One thing that makes conversations around programming difficult is that there isn't really one kind of programming. It'd be like saying "everyone should learn how to make buildings". What does that mean? Architecture? Civil engineering? Interior design? Construction management? Crane operation? Plastering? You might even find yourself saying ludicrous things like "you don't really know buildings unless you know how to wire a light fixture". Which makes perfect sense if you think of making buildings as a trade, but not at all if you think of it as engineering.
I think we're often led astray by the way that most programming skills look the same. Ultimately, you type symbols into a black window on a computer. Hopefully that won't always be the case, but for now at least that's where everything ends up. But let's not forget the vast number of skills that end with "and then you type words into a document or an email". Sure, typing words is a big deal if you don't know how to do it, but just being able to construct sentences isn't going to give you a law degree, or teach you how to run a business.
In recent years there's been a big uptick in what are essentially programming trade schools. They don't teach the foundational theory of computer science, they teach how to build a website, or how to make an app. You learn how to use particular tools and frameworks, but not the theory that unites them all. You come out with the skills to make stuff, but not the exhaustive knowledge that lets you think new thoughts in computing.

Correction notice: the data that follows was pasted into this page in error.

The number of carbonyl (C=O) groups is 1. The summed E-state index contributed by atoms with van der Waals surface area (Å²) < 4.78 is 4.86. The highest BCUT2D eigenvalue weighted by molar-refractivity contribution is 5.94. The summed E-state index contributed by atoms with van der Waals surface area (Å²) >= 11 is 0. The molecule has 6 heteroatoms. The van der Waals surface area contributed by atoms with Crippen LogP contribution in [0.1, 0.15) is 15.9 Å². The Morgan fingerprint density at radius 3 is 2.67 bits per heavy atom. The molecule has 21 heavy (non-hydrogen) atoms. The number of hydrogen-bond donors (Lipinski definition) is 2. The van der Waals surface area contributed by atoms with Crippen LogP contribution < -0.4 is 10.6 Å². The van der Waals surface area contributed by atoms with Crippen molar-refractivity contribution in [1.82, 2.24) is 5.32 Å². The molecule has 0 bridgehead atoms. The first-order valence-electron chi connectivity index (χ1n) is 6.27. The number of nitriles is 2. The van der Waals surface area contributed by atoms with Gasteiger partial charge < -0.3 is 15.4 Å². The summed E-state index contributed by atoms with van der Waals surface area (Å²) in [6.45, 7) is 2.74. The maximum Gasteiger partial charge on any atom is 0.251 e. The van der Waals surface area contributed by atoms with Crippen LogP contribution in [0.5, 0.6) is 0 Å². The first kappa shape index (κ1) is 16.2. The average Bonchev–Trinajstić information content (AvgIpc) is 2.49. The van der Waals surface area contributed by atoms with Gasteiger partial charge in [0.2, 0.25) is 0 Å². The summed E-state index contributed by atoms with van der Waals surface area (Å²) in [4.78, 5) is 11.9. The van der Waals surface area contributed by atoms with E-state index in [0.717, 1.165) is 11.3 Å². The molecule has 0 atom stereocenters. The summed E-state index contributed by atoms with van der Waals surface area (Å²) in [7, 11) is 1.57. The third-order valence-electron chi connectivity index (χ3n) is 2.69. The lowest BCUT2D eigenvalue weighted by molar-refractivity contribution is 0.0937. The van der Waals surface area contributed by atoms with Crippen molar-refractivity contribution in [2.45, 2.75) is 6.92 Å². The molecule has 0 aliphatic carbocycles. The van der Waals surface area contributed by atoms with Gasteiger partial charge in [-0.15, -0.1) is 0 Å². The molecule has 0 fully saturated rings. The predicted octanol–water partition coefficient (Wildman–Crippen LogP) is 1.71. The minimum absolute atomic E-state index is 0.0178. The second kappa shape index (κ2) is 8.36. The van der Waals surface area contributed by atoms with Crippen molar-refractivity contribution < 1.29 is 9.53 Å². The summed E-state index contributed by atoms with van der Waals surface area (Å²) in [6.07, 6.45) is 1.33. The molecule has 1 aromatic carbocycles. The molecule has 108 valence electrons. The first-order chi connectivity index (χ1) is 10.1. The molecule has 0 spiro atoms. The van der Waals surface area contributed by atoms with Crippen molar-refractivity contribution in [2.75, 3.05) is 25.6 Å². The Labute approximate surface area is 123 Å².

So is that a bad thing? I don't think so. If what you want is to build a website, just learning the tools is the hardest part. More importantly, I think that a single-minded focus on theoretical computer science is actually a distraction for people who only want to make websites. Not every builder needs to be an engineer, a construction manager, an architect and an HVAC expert. And realistically, most good programmers I know started by just writing whatever code worked and learned the theory behind it later.
I don't even think the trade/theory divide is enough. Programming can be art, a purely creative exercise in the space of code. It can be design, using code to creatively satisfy goals and constraints. It can be engineering, structuring code to be efficient and tolerant to failure. It can be a trade, with specialists in particular technologies and tools. It can even be a craft, something you do mostly for yourself for fun or to satisfy your particular needs.
Ironically, one of the few things that software really isn't is a science. What we call computer science would maybe better be described as a kind of mathematics or philosophy, concerned with constructing and describing theoretical spaces and their characteristics. That exception aside, programming is a big tent, and the less we worry about everyone being able to do everything the easier it's going to be to fill it.